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If the walls of Evelyn’s House could talk, they would surely say, “We provide a sense of safety and security where it doesn’t matter what happened in the past, we’re always going to open our arms and take care of you.”

For young and homeless women who are pregnant, parenting, or both, Evelyn’s House is Utica’s safe harbor for mothers—providing both transitional and rapid rehousing. Always safe and compassionate, it meets the needs of those dealing with pregnancy, motherhood, and other challenges, including those living with the threat of eviction or domestic violence, on the streets, or in an emergency shelter.

For many years advocates pointed to a service gap in the Utica area for expectant and young mothers facing difficult circumstances. In 2007 the late Donna Latour-Elefante, founder and executive director of the Family Nurturing Center, sought to fill that void. Naming it after her mother, she established Evelyn’s House, the only transitional housing for pregnant or parenting teens in the area.

A part of Integrated Community Alternatives Network (ICAN), Evelyn’s House continues to fulfill Latour-Elefante’s founding vision. No matter the difficult circumstances young women face, they can stay at the space for up to two years. During their stay, residents receive intensive case management, including evidence-based parenting and other classes to prepare them for employment, in addition to nutrition, health and wellness, mental health services, and guidance toward permanent housing.

“We really want to prepare them to be successful living on their own with their child or children,” says Allison Jackson, ICAN’s chief program officer. “We want them to become empowered during this transitional time in their lives.”

Having a roof over their heads and a safe place to stay allows young mothers to return to school or find employment. Evelyn’s House has a partnership with the Workforce Investment Board that takes them through job training and placement, with a goal of long-term employment.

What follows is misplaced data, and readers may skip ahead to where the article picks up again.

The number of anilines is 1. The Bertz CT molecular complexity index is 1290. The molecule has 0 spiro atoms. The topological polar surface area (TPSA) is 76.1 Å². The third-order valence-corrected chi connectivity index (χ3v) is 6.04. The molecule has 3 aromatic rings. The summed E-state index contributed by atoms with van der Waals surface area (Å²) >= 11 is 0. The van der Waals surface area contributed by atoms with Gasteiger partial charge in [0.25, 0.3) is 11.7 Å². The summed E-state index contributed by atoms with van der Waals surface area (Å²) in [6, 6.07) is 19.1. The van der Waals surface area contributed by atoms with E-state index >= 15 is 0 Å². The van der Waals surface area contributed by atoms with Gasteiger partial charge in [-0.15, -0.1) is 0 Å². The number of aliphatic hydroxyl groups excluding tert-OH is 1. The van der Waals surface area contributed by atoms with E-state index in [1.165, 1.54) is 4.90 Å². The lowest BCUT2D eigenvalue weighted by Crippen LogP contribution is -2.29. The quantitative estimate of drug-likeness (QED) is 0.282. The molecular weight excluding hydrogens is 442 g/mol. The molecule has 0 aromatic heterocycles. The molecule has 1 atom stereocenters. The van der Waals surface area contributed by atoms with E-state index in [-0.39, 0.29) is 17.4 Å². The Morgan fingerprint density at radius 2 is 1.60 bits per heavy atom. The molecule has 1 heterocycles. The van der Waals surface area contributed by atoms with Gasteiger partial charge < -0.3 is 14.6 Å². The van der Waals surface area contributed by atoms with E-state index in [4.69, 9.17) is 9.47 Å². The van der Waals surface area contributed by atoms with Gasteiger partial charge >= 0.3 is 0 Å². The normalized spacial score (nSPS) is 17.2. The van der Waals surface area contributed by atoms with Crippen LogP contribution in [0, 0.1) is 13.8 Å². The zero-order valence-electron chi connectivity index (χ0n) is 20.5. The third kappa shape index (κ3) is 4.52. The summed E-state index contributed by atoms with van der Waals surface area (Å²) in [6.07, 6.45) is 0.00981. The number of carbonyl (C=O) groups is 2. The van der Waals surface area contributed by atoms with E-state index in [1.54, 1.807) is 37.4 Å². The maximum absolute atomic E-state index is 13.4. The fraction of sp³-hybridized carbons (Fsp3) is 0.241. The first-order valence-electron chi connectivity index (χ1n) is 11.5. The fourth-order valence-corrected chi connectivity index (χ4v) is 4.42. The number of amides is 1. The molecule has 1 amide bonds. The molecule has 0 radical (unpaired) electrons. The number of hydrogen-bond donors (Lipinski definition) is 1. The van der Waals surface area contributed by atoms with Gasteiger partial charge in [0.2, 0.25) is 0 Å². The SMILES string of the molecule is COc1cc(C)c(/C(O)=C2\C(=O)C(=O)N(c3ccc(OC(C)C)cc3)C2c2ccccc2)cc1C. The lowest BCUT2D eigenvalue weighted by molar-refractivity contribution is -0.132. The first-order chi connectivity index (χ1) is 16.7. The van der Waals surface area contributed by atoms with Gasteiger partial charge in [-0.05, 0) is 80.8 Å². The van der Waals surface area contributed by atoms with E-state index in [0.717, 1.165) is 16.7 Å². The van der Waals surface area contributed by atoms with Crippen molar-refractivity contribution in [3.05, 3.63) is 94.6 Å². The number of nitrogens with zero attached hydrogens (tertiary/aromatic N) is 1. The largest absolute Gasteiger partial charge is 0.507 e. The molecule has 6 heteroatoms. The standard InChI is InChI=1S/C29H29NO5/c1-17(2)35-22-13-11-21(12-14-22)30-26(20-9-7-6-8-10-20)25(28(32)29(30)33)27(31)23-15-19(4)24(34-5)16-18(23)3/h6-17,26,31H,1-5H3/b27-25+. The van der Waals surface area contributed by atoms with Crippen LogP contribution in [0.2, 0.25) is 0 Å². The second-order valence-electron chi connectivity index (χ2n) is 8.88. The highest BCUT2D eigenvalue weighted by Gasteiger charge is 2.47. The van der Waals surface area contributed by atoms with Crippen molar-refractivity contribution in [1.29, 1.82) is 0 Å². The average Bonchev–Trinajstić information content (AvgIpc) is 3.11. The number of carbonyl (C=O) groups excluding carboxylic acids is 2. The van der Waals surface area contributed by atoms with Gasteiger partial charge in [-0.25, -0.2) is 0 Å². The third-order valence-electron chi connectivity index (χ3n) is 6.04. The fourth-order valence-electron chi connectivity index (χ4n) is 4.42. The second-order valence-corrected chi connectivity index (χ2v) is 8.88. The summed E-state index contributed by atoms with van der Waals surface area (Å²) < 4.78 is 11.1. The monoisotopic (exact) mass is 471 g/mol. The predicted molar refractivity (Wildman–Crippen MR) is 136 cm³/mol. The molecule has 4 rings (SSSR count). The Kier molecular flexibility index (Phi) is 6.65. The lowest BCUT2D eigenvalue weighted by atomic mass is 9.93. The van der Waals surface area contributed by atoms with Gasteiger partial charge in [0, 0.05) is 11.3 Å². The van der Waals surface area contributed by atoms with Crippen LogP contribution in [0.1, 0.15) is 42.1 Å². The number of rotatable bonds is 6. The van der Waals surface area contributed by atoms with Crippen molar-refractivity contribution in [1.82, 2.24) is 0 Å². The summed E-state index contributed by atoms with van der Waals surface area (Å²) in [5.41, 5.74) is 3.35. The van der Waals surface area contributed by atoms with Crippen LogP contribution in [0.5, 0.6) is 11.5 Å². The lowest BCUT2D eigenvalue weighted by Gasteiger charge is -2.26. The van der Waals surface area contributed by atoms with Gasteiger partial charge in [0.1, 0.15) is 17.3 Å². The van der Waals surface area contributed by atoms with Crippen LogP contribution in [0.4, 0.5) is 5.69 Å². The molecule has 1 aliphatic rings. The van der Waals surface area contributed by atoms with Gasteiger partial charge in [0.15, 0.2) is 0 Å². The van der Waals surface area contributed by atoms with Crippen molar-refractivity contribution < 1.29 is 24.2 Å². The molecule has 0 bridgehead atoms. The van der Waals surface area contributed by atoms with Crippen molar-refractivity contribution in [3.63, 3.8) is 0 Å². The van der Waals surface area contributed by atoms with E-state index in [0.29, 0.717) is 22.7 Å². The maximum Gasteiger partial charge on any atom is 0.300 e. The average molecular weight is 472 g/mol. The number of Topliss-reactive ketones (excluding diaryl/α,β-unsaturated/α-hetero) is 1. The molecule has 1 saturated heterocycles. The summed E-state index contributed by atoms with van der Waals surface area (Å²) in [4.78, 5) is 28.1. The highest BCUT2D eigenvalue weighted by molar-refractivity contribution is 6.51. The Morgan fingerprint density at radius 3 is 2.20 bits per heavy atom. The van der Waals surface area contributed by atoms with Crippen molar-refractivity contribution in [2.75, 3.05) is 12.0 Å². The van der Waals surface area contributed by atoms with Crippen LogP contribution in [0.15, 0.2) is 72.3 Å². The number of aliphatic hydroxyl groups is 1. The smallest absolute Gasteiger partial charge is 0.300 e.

Helping these young women often presents unique challenges.

“Because it’s a shelter, all the women who come to Evelyn’s House are homeless, threatened with homelessness, or fleeing domestic violence,” Jackson says. “These young women come to us with significant trauma history. Not only that, but they’re trying to parent. They’re either pregnant and scared and getting ready to have a child, or they’re currently parenting and carry all of these other stresses on their shoulders.”

While it can be a challenging time for some of the women, in some cases it’s the first time they’ve felt safe and secure at home. Past trauma can make for a difficult transition, but Jackson says that the women using these services are some of the most resilient individuals she’s ever worked with. From that place of safety and security, they’re able to work on other things, like life skills that they need to live independently and successfully with their children.

As moms get ready to complete their stay, they’re able to transition into permanent housing. This “rapid rehousing” program allows Evelyn’s House to cover the first several months of rent, with moms gradually taking on that responsibility as their economic situation stabilizes. And the program includes more than just rental assistance; two years of case management help can make a real difference for those just starting out.

In keeping with ICAN’s organizational philosophy, “family voice, family choice,” Evelyn’s House balances its rules and expectations for residents with the importance of hearing from young women who are adapting to significant life changes. Weekly house meetings provide a structure that does just that.

“We all sit in the living room in a circle with the kids running around, and it’s their chance to have a voice,” Jackson says. “The staff have a list and all the residents have a list of any concerns or anything they want to talk about or changes they feel need to be made to the program. It really is their chance to voice their opinion.”

The partnership between Evelyn’s House and the Community Foundation has been crucial to the program and dates back to its founding as part of the Family Nurturing Center.

“We’ve been super lucky and grateful for all the help that the Community Foundation has provided,” says Jackson. “The beauty of our relationship is that the Community Foundation will reach out to us and ask, ‘What are your needs?’”

Many donor-advised funds have supported Evelyn’s House for over a decade. In addition to general support, the Margarets Gaffney & Van Waes Fund has helped the organization with more immediate needs—funding a life skills coordinator staff position, a kitchen remodel, and all new cribs—and the Charles A. Gaetano Family Fund has also made several grants as well.

Thanks to generous donor support, dedicated staff and ICAN’s guidance, Evelyn’s House continues to realize Latour-Elefante’s dream: a more homelike, less institutional setting for our community’s young mothers and moms-to-be facing extraordinary challenges.

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